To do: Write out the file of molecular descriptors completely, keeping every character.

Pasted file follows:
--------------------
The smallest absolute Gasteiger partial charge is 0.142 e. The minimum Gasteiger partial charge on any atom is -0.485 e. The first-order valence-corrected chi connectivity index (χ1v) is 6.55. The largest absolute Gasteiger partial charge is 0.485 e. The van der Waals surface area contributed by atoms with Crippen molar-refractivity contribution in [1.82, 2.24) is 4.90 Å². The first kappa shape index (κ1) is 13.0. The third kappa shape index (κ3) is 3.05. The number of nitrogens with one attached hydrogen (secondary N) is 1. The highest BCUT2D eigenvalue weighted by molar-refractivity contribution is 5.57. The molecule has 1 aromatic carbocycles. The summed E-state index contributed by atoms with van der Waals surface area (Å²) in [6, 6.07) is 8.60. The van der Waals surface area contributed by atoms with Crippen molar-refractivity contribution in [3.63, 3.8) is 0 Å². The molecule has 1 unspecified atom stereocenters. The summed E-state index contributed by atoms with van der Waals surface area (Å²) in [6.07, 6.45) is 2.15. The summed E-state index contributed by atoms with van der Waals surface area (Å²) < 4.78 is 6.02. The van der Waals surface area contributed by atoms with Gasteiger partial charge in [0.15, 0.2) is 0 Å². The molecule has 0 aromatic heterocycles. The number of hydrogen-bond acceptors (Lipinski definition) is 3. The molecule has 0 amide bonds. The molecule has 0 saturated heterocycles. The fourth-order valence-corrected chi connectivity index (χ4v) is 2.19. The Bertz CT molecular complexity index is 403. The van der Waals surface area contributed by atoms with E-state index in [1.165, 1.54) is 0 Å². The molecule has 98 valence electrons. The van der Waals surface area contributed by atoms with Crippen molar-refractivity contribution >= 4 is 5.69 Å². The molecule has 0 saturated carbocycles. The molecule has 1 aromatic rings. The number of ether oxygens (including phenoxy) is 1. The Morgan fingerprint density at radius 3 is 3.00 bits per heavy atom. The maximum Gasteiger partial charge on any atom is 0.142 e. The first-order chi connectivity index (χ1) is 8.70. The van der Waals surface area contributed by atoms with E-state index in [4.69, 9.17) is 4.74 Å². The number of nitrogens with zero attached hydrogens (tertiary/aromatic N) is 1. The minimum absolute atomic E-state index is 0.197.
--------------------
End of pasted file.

The smallest absolute Gasteiger partial charge is 0.142 e. The minimum Gasteiger partial charge on any atom is -0.485 e. The first-order valence-corrected chi connectivity index (χ1v) is 6.55. The largest absolute Gasteiger partial charge is 0.485 e. The van der Waals surface area contributed by atoms with Crippen molar-refractivity contribution in [1.82, 2.24) is 4.90 Å². The first kappa shape index (κ1) is 13.0. The third kappa shape index (κ3) is 3.05. The number of nitrogens with one attached hydrogen (secondary N) is 1. The highest BCUT2D eigenvalue weighted by molar-refractivity contribution is 5.57. The molecule has 1 aromatic carbocycles. The summed E-state index contributed by atoms with van der Waals surface area (Å²) in [6, 6.07) is 8.60. The van der Waals surface area contributed by atoms with Crippen molar-refractivity contribution in [3.63, 3.8) is 0 Å². The molecule has 1 unspecified atom stereocenters. The summed E-state index contributed by atoms with van der Waals surface area (Å²) in [6.07, 6.45) is 2.15. The summed E-state index contributed by atoms with van der Waals surface area (Å²) < 4.78 is 6.02. The van der Waals surface area contributed by atoms with Gasteiger partial charge in [0.15, 0.2) is 0 Å². The molecule has 0 aromatic heterocycles. The number of hydrogen-bond acceptors (Lipinski definition) is 3. The molecule has 0 amide bonds. The molecule has 0 saturated heterocycles. The fourth-order valence-corrected chi connectivity index (χ4v) is 2.19. The Bertz CT molecular complexity index is 403. The van der Waals surface area contributed by atoms with E-state index in [1.165, 1.54) is 0 Å². The molecule has 98 valence electrons. The van der Waals surface area contributed by atoms with Crippen molar-refractivity contribution >= 4 is 5.69 Å². The molecule has 0 saturated carbocycles. The molecule has 1 aromatic rings. The number of ether oxygens (including phenoxy) is 1. The Morgan fingerprint density at radius 3 is 3.00 bits per heavy atom. The maximum Gasteiger partial charge on any atom is 0.142 e. The first-order chi connectivity index (χ1) is 8.70. The van der Waals surface area contributed by atoms with E-state index in [4.69, 9.17) is 4.74 Å². The number of nitrogens with zero attached hydrogens (tertiary/aromatic N) is 1. The minimum absolute atomic E-state index is 0.197.